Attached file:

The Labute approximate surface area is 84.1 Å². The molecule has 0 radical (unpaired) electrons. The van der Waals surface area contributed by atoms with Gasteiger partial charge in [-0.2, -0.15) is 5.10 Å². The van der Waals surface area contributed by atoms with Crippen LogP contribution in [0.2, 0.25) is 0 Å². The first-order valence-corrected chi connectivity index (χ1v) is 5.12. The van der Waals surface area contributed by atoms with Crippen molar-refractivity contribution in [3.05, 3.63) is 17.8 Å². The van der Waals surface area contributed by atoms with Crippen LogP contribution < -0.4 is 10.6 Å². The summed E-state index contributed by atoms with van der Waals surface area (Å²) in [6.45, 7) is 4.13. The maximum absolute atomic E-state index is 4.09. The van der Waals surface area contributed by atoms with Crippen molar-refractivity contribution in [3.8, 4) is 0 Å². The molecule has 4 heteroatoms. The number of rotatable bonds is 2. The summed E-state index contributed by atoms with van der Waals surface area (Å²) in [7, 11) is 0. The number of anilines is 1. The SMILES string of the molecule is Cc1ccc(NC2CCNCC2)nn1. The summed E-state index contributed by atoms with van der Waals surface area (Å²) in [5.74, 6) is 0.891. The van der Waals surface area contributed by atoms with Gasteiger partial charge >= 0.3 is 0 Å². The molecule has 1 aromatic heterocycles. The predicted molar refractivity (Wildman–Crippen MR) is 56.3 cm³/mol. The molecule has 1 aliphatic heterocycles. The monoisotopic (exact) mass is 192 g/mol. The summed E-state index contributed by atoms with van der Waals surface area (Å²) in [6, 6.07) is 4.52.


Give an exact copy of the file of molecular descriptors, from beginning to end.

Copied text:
The Labute approximate surface area is 84.1 Å². The molecule has 0 radical (unpaired) electrons. The van der Waals surface area contributed by atoms with Gasteiger partial charge in [-0.2, -0.15) is 5.10 Å². The van der Waals surface area contributed by atoms with Crippen LogP contribution in [0.2, 0.25) is 0 Å². The first-order valence-corrected chi connectivity index (χ1v) is 5.12. The van der Waals surface area contributed by atoms with Crippen molar-refractivity contribution in [3.05, 3.63) is 17.8 Å². The van der Waals surface area contributed by atoms with Crippen LogP contribution < -0.4 is 10.6 Å². The summed E-state index contributed by atoms with van der Waals surface area (Å²) in [6.45, 7) is 4.13. The maximum absolute atomic E-state index is 4.09. The van der Waals surface area contributed by atoms with Crippen molar-refractivity contribution in [3.8, 4) is 0 Å². The molecule has 4 heteroatoms. The number of rotatable bonds is 2. The summed E-state index contributed by atoms with van der Waals surface area (Å²) in [7, 11) is 0. The number of anilines is 1. The SMILES string of the molecule is Cc1ccc(NC2CCNCC2)nn1. The summed E-state index contributed by atoms with van der Waals surface area (Å²) in [5.74, 6) is 0.891. The van der Waals surface area contributed by atoms with Gasteiger partial charge >= 0.3 is 0 Å². The molecule has 1 aromatic heterocycles. The predicted molar refractivity (Wildman–Crippen MR) is 56.3 cm³/mol. The molecule has 1 aliphatic heterocycles. The monoisotopic (exact) mass is 192 g/mol. The summed E-state index contributed by atoms with van der Waals surface area (Å²) in [6, 6.07) is 4.52.